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ACT2 and REACT not in agreement


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From: Andrew L. Scott

Subject: ACT2 and REACT not in agreement

I have been trying to model the Yucca Mountain J-13 well water in preparation for performing a sensitivity analysis for U speciation. Attached you will find the Statement of the Problem, some REACT output, the thermo dB, scripts for ACT2 and REACT and some calculation macros. I updated the thermo.com.v8.r6+ dB with the NEA 2003 numbers for U species only at 25 deg C. I hope someone is able to understand and help with my problem. I have tried to be as complete as possible with the materials I have provided, but if there is anything that I have not included or you do not understand something I have done, please feel free to ask. [A note from the admin: The files are not available

 

From: Mark Logsdon

Subject: Re: ACT2 and REACT not in agreement

You certainly have been complete in your information. I regret that I don't have time to go throuygh all your calculations, but I have a quick question on the two bases you use. Your REACT basis gives Na at 2 mmolar and Cl at 0.2 mmolar. But the ACT2 basis has log a Na at - 3.5 and log a Cl at -2.8. Are you sure you are calculating the acivities properly? If you just take log C (as a quick consistency check) I get -2.7 and -3.7, respectively, so the log a values look funny to me - and in fact, their order doesn't look right either. I haven't tried to do this for other components or to check your spreadsheet.

 

From: Tom Meuzelaar

Subject: Re: ACT2 and REACT not in agreement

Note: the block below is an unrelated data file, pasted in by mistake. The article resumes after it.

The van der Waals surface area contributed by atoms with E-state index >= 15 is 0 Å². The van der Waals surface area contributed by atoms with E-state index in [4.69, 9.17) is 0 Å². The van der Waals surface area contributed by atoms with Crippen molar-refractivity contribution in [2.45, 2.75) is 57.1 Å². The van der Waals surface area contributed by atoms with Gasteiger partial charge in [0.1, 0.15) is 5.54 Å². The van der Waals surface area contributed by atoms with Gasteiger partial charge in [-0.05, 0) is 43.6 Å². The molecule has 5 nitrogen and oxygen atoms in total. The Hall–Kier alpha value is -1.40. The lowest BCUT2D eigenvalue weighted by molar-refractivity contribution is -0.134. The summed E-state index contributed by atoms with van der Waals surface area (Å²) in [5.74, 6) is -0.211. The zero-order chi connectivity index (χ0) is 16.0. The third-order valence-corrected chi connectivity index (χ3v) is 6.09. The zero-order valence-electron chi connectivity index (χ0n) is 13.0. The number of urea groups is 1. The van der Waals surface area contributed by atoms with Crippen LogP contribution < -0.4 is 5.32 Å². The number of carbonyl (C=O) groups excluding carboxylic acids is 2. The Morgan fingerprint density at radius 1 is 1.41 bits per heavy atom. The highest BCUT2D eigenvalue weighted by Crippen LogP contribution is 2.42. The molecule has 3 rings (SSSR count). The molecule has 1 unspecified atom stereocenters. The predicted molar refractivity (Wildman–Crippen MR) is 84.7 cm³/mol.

I think I see the problem. If you allow NO3- to speciate over your activity diagram (in Act2, Basis tab, click the right-most arrow for the NO3- entry, and choose "Speciate over X-Y"), you'll get a very similar diagram to your Act2 plot (the "correct" plot) without NO3- (if you additionally suppress Coffinite, the diagrams look even more similar). In your original "incorrect" activity diagram, there is an implicit assumption that NO3- is stable over your entire Eh-pH range- React predicts, however, that most of your NO3- component will occur as the N2(aq) species- you can confirm this by looking at your React output file. By choosing the "speciate" option in Act2, you're allowing the program to predict which nitrogen species is stable- the outcome greatly effects the final diagram.

 

From: Andrew L. Scott

Subject: RE: ACT2 and REACT not in agreement

Thanks for the feedback, particularly Tom Meuzlaar and Mark Logsdon. Based on their comments, I recalculated the basis and allowed speciation over the X-Y axis in ACT2, and now have perfect agreement (and a greater understanding of process) between ACT2 and REACT.

 

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If the silicon species is not allowed to speciate, quartz will not precipitate, and allows the precipitation of Haiweeite, a uranyl silicate mineral, at equilibrium. This calls into question the kinetics of the two processes (quartz and Haiweeite precipitation/dissolution) with regard to the mobility of the U in the Yucca Mountain J-13 water (represented by the top-most green dot).

 

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http://gwb.eligeos.org/attachments/al-scott3.jpg

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